Thursday, July 26, 2012

#70 He Loves and Will Always Love Chick-Fil-A

The movie The Godfather has a well remembered, well put phrase that movie lovers of all time surely can quote, "It's not personal, it's business."

The first time this is said is after the Don has just been shot, presumed dead, and his oldest son, Sonny, is angrily ready for revenge. His adopted brother, Tom Hagen, says to him, "Your father wouldn't want to hear this!  This is business, not personal!"

The shooting of the Don was business.  He opposed a business venture involving drugs that Sollozzo was offering him, but his sons did not.  Sollozzo, who orchestrated the shooting of the Don, thought that after the Don was dead he could convince Sonny and Hagen to get on board.  Therefore, bringing in more business.

It had nothing to do with the fact that the Don disagreed with the drug business. 

It had nothing to do with his personal values.

There are many people attacking Chick-Fil-A right now about something that has nothing to do with their business.  Dan Cathy, the president of Chick-Fil-A, was questioned about personal values.  The personal values of those who founded Chick-Fil-A are that they support biblical values. 

 Anyone who doesn't know that the Chick-Fil-A founders stand for biblical values (therefore, also the biblical definition of the family as one man, one woman) hasn't been awake for the past decade.  (Closed on Sundays, hello?  Do you think they just felt like having a day off, a day of zero dollars in revenue?  No, they've chosen to take a hit in their business to follow the biblical direction to honor the Sabbath and keep that day holy).

Last time I checked, in America first amendment rights were established that allow us to speak freely about our values and standards without discrimination.

Walk into a Chick-Fil-A wearing a gay pride t-shirt and they will still serve you without batting an eye.  If they didn't, then they would be allowing their personal agenda to influence their business.  Yet, somehow gay rights activists have misheard and misinterpreted Cathy's comments calling Chick-Fil-A "a company that holds hate as a family value" and are planning illogical retaliation.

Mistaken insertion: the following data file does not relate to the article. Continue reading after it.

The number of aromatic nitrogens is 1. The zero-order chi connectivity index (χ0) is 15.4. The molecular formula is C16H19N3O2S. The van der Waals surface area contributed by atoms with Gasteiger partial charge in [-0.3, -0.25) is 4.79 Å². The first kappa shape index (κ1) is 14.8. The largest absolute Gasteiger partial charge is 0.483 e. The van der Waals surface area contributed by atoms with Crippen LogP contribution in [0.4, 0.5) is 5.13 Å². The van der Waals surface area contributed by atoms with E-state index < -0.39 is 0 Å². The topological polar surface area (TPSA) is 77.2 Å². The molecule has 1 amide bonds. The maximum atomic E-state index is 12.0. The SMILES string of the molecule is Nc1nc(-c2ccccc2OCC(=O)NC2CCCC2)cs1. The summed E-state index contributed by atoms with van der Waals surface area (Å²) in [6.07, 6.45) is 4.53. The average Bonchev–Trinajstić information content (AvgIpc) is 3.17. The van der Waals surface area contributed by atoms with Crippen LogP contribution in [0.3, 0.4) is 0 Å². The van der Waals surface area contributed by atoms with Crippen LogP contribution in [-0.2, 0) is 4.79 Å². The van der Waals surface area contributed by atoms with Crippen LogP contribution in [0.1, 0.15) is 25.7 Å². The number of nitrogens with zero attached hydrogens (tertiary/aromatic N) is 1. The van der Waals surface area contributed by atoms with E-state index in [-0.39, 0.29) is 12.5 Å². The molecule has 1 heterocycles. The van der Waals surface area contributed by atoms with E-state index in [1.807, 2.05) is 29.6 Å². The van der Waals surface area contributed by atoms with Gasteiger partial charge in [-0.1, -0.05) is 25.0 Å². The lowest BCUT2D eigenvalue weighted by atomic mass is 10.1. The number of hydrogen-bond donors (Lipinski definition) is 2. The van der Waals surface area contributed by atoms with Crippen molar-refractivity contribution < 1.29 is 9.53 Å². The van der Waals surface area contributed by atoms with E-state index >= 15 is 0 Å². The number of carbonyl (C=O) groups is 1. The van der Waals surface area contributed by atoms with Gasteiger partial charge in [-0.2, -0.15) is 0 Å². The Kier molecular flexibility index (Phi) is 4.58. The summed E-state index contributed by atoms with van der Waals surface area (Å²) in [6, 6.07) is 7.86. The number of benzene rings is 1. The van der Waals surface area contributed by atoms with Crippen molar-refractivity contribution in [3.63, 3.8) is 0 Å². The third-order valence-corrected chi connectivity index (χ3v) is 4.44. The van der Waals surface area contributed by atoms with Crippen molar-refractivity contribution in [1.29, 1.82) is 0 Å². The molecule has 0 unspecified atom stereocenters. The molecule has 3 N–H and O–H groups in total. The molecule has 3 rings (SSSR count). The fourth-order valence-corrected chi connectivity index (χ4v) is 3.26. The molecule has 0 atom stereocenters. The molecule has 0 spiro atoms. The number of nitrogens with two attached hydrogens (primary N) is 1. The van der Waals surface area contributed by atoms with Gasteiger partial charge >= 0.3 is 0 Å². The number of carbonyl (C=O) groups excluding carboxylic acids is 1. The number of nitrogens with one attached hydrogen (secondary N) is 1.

Let's consider a business that does support homosexuals.  Should I not eat Ben and Jerry's ice cream because I disagree with their lifestyle choices and opinions?   

I cannot speak for all my Christian brothers and sisters out there, but that is just foolish.  They make incredibly awesome ice cream with a variety of flavors that are out of this world.  They did not get into the ice cream business to support a homosexual agenda.  They got into the business as two guys who needed to make a living and making ice cream became what they could do best.

And because I live in America, I might have to hear once in a while that Ben and Jerry's has decided to name one of their flavors in support of same-sex marriage.  (Which is much more related to directly pushing an agenda than making a personal statement of the values of the founders of your company).

Don't believe me?


But guess what?  I'll still eat it.

Because their business produces something delightful to me.  I might not go to hear Ben Cohen or Jerry Greenfield speak somewhere because I know their standards are different from mine.  But then again, listening to them talk would make this more personal.

Allow businesses to do what they do best.  Consider them a product, not a person.

It's not personal, it's business.

For extra reading on this matter, here is an excellent post.  

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